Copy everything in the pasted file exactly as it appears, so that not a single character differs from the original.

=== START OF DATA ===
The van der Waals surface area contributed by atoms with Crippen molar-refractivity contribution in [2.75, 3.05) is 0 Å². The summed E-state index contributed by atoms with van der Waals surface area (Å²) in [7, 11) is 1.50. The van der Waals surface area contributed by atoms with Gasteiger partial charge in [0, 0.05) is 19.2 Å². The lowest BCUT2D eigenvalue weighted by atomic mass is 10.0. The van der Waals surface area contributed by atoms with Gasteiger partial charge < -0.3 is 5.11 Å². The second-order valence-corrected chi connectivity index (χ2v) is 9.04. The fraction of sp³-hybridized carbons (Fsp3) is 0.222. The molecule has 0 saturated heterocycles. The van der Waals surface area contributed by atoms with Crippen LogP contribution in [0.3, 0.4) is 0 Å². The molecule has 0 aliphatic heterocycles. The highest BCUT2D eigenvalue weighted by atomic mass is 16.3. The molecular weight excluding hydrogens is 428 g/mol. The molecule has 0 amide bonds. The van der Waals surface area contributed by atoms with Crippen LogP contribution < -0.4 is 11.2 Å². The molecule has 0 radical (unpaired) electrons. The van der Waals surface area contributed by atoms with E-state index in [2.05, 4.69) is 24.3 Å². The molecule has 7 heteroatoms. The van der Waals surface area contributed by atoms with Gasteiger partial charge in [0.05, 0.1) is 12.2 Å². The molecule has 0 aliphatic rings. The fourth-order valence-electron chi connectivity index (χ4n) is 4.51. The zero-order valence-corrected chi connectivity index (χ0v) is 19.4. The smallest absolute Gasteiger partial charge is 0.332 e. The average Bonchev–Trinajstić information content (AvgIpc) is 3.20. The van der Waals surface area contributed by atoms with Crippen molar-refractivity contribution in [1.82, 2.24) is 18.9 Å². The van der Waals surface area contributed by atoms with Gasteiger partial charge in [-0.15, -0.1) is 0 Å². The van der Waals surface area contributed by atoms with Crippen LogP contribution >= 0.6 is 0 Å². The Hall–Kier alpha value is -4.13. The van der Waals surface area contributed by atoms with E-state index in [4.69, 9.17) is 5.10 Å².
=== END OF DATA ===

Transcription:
The van der Waals surface area contributed by atoms with Crippen molar-refractivity contribution in [2.75, 3.05) is 0 Å². The summed E-state index contributed by atoms with van der Waals surface area (Å²) in [7, 11) is 1.50. The van der Waals surface area contributed by atoms with Gasteiger partial charge in [0, 0.05) is 19.2 Å². The lowest BCUT2D eigenvalue weighted by atomic mass is 10.0. The van der Waals surface area contributed by atoms with Gasteiger partial charge < -0.3 is 5.11 Å². The second-order valence-corrected chi connectivity index (χ2v) is 9.04. The fraction of sp³-hybridized carbons (Fsp3) is 0.222. The molecule has 0 saturated heterocycles. The van der Waals surface area contributed by atoms with Crippen LogP contribution in [0.3, 0.4) is 0 Å². The molecule has 0 aliphatic heterocycles. The highest BCUT2D eigenvalue weighted by atomic mass is 16.3. The molecular weight excluding hydrogens is 428 g/mol. The molecule has 0 amide bonds. The van der Waals surface area contributed by atoms with Crippen LogP contribution < -0.4 is 11.2 Å². The molecule has 0 radical (unpaired) electrons. The van der Waals surface area contributed by atoms with E-state index in [2.05, 4.69) is 24.3 Å². The molecule has 7 heteroatoms. The van der Waals surface area contributed by atoms with Gasteiger partial charge in [0.05, 0.1) is 12.2 Å². The molecule has 0 aliphatic rings. The fourth-order valence-electron chi connectivity index (χ4n) is 4.51. The zero-order valence-corrected chi connectivity index (χ0v) is 19.4. The smallest absolute Gasteiger partial charge is 0.332 e. The average Bonchev–Trinajstić information content (AvgIpc) is 3.20. The van der Waals surface area contributed by atoms with Crippen molar-refractivity contribution in [1.82, 2.24) is 18.9 Å². The van der Waals surface area contributed by atoms with Gasteiger partial charge in [-0.15, -0.1) is 0 Å². The van der Waals surface area contributed by atoms with Crippen LogP contribution >= 0.6 is 0 Å². The Hall–Kier alpha value is -4.13. The van der Waals surface area contributed by atoms with E-state index in [4.69, 9.17) is 5.10 Å².